, but they were confined in separate cells, and only at times allowed to assemble together for devotional exercises.
It is related, that when Peden was a prisoner in the Bass, being engaged in the public worship of God, a young woman came to the chamber door "mocking with loud laughter." He said, “Poor thing, thou mockest and laughest at the worship of God ; but, ere long, God will work such a sudden surprising judgment on thee, that shall stay thy laughing, and thou shalt not escape it.” Very shortly thereafter, as she was walking upon the rock, there came a blast of wind that swept her into the sea, and she was lost.
Such was the bold and awakening tenor of Peden's addresses, and which, according to his biographer (Walker in “ Biograph. Presb."), reminded his listener of Elijah or of John the Baptist, that he converted a soldier, who refused afterwards to lift his arms “ against Jesus Christ's cause, or to persecute his people.” It is also related of Peden, that on the day on which the Covenanters were discomfited at Bothwell Bridge, the 22nd of June, 1679, he was near the border, forty miles distant from the scene of action. Yet when he was informed that the people were waiting for sermon, he replied, “ Let the people go to their prayers, for me, I neither can nor will preach any this day, for our friends are fallen and fled before the enemy at Hamilton, and they are hagging and hashing them down, and their blood is running like water.” He is also reported to have spoken in a similar strain at the defeat of the insurgents at Pentland Hills.
In 1682 he united in marriage John Brown of Priesthill, to Isabel Weir, his second wife. At the close of the ceremony the gloomy fanatic is said to have addressed the bride as follows,“ Isabel, you have got a good man to be your husband, but you will not enjoy him long; prize his company, and keep linen by you to be his winding-sheet, for you will need .it when you are not looking for it, and it will be a bloody one.”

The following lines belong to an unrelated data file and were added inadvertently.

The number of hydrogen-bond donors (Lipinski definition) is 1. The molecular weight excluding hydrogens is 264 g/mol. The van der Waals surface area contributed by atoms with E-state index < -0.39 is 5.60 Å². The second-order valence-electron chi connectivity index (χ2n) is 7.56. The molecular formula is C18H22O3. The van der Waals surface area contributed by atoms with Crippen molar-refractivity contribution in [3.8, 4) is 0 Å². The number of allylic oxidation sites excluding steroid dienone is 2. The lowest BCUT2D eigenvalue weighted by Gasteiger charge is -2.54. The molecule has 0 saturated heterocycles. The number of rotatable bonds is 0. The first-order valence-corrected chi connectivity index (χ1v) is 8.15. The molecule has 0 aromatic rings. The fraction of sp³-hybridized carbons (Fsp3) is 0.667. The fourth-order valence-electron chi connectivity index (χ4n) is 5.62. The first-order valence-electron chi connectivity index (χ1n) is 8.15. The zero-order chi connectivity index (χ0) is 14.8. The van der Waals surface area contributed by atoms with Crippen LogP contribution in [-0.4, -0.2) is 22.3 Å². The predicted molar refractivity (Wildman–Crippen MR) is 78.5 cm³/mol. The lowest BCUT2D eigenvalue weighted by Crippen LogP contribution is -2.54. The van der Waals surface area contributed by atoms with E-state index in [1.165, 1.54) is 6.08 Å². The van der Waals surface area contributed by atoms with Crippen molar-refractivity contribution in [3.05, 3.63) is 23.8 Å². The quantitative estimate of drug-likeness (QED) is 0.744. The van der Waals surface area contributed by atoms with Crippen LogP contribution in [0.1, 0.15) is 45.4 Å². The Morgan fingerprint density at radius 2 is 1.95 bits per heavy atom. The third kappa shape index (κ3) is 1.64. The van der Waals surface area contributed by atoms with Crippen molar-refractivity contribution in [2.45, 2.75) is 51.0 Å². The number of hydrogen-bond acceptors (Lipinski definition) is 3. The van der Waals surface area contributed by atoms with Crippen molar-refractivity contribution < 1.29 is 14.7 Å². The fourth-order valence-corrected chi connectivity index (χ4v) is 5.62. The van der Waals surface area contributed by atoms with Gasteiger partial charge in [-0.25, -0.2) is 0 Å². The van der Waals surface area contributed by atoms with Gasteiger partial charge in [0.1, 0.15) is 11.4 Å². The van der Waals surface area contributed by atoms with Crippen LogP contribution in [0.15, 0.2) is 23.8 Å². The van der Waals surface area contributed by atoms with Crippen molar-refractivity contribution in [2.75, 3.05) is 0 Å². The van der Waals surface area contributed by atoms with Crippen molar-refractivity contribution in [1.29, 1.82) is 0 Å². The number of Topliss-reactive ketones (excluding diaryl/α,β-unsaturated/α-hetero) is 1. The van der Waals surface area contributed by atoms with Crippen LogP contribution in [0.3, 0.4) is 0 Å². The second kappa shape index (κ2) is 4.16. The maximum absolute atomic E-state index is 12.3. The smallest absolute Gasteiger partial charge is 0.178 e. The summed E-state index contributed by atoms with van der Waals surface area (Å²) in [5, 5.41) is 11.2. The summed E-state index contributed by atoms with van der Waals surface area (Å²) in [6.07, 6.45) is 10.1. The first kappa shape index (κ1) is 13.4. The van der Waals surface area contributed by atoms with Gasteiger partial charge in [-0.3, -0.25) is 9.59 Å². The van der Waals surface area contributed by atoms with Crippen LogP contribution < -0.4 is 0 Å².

Brown was shot by Claverhouse in the beginning of May, 1655, that is, three years afterwards.
After taking refuge for some years in Ireland, Peden returned with a few followers to Scotland, where they were hunted about by the dragoons like wild beasts. On one occasion, having sought refuge in a moss where the cavalry could not easily follow them, Peden fervently prayed to God to “ cast the lap of his cloak” around them, and forth with a dark cloud of mist is said to have come on, and to have completely screened them from their pursuers. For a long time Peden wandered from one lurking place to another till he grew weary of such a life of persecution, and an affecting incident is related of his visiting the grave of Richard Cameron, who, with eight of his followers, was killed at Airs Moss by a party of dragoons under Bruce of Earlshall. Harassed and vexed, he sat down by the grave, and, as he thought of the happiness of his beloved friend, who had exchanged all his sufferings for the martyr's crown, while he himself was still enduring “the scorching heat of persecution,” meekly raising his eyes to Heaven, he prayed “O to be wi' Ritchie!"
At length Peden's bodily infirmities rendering him unable to wander about, he caused a cave to be dug, with a willow bush covering its mouth,